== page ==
Tiger Woods was spotted on Monday by the Golf Channel gearing up for the Masters at Augusta National. Since Woods announced last week that he’ll play in the tournament, his first since the sordid sex scandal sent sports’ biggest star scampering for hiding, already high interest in The Masters has risen.
So has demand for the coveted Masters badges. If you want to get a glimpse of Tiger on the course, be prepared to pay on the secondary ticket market. However, you can save a mint by opting to see a practice round, or Thursday and Friday rounds. After all, who knows if Woods will even make the cut?
But prices for seven-day badges are lower this year than they were just two years ago. If you want to walk the hallowed grounds of Augusta National, you’re likely to do it for less now than in recent years, says SmartMoney.com.
Even factoring in the 30 percent “Tiger effect” increase, seven-day Masters badges are going for roughly $3,000, says Mike Janes, chief executive officer of ticket site FanSnap.com. In previous years, they sold for more than $5,000.
How to see Tiger on the cheap(er):
As I mentioned, check out a practice round early in the week. If you want to see him in competition, save by going on Thursday or Friday. Russel D’souza, co-founder of ticket-forecasting site SeatGeek.com, told SmartMoney that prices for Monday’s practice round start around $200; Thursday’s opening round tickets are about $400.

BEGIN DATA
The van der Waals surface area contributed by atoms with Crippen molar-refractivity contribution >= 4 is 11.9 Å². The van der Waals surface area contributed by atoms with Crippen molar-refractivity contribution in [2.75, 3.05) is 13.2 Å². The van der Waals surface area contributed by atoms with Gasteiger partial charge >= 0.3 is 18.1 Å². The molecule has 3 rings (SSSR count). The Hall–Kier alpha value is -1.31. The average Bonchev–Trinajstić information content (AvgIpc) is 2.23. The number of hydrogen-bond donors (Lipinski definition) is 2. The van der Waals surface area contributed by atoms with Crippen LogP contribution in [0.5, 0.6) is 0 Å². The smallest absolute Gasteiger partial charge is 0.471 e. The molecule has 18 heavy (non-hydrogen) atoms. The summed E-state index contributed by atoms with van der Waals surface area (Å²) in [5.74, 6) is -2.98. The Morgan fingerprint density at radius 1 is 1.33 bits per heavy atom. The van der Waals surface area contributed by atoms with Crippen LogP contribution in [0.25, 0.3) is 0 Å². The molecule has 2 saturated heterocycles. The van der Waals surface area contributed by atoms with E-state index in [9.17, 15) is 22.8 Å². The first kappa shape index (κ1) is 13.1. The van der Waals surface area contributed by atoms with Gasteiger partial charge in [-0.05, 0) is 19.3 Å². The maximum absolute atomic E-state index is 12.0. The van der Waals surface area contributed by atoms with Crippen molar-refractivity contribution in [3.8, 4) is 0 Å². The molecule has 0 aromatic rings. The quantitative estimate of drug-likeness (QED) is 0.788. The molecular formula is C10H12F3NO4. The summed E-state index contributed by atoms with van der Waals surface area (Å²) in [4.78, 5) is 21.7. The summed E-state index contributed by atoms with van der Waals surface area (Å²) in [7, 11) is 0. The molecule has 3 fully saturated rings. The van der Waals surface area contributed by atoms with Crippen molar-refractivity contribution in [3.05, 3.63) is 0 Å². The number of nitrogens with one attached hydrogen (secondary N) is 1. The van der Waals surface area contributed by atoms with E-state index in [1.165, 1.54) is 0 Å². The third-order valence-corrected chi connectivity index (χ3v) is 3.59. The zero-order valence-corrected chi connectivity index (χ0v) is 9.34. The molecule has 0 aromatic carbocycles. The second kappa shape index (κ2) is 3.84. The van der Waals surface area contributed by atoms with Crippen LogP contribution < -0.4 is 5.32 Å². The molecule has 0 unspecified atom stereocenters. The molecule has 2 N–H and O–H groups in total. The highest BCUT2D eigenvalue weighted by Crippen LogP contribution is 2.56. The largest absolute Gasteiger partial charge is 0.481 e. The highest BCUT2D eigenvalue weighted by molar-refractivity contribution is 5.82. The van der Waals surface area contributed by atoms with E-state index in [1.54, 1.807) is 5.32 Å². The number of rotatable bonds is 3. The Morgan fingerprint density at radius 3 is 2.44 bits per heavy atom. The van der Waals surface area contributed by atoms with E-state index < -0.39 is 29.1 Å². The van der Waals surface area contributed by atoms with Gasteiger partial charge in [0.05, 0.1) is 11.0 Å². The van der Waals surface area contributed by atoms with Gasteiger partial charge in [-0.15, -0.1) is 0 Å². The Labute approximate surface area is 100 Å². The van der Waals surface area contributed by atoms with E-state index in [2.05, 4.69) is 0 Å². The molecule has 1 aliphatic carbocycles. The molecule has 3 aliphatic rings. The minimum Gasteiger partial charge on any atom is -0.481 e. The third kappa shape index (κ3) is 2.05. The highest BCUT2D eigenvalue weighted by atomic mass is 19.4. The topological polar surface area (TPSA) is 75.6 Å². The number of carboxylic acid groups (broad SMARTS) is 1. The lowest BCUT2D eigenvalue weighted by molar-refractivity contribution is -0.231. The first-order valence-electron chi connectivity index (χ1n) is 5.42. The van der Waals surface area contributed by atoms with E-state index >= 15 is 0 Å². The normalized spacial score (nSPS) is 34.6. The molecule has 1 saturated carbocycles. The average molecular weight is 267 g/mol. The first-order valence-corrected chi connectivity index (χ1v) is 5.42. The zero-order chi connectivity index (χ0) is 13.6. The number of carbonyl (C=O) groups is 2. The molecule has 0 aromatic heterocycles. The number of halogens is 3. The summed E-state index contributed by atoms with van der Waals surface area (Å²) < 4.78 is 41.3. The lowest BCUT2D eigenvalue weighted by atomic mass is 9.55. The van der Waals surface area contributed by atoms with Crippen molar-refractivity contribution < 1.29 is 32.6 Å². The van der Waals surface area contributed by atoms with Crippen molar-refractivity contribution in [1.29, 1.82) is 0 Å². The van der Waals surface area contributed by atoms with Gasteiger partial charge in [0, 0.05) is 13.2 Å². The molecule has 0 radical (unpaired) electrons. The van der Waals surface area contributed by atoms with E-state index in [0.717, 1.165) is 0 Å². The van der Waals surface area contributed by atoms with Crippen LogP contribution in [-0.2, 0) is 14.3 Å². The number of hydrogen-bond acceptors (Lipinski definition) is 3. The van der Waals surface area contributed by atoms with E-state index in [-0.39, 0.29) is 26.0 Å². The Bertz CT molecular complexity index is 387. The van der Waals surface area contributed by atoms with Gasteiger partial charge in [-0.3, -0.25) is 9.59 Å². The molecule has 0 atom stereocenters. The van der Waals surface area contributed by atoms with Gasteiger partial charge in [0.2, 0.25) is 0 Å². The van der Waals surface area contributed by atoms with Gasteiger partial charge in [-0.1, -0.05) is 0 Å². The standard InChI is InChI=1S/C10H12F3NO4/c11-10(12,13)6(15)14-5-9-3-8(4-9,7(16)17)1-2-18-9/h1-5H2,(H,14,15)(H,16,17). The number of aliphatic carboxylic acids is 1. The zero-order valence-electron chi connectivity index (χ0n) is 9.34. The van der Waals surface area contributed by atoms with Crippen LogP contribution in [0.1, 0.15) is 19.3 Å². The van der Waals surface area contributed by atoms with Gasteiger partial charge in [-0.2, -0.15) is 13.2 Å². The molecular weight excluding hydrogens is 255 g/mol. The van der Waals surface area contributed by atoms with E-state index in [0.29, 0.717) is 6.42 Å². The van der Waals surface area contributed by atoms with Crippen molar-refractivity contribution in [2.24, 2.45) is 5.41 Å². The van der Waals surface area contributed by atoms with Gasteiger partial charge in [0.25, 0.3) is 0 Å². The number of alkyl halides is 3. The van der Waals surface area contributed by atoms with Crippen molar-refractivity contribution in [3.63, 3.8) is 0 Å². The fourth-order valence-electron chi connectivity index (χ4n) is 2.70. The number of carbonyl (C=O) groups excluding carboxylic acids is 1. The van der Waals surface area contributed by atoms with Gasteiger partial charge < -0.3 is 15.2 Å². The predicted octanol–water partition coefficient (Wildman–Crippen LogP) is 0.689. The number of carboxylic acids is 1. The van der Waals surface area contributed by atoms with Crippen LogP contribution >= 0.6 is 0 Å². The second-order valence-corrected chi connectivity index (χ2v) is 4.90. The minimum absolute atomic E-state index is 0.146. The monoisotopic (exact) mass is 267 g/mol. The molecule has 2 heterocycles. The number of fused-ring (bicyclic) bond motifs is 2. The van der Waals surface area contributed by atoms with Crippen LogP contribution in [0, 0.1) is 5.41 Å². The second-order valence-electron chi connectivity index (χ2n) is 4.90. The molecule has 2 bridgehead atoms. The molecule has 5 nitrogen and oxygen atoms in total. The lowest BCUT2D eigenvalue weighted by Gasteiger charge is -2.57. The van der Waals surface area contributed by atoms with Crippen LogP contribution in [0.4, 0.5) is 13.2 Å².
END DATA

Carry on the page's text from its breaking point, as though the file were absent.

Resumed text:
You’ll obviously want to shop around for the best prices for you. Sure, you can splurge and drop $21,000 for a badge, but you’ll have the same access as the guy who paid the average of $3,000.
Those on the fence about whether to look for badges on ticket sites went over the edge quickly with the Woods announcement. Waiting until the last minute, with sellers anxious to unload any remaining badges, will save you more, Brendan Ross, chief executive officer of RazorGator.com told SmartMoney.com.
All that effort…
You’ve spent all that money and put forth so much effort. Don’t blow it by getting kicked off the course for heckling or poor behavior. Masters patrons are generally well-behaved — and monitored closely, as well. Follow suit or get the boot.
What’s the most you’ve ever spent — or would spend — for a ticket to a sporting event?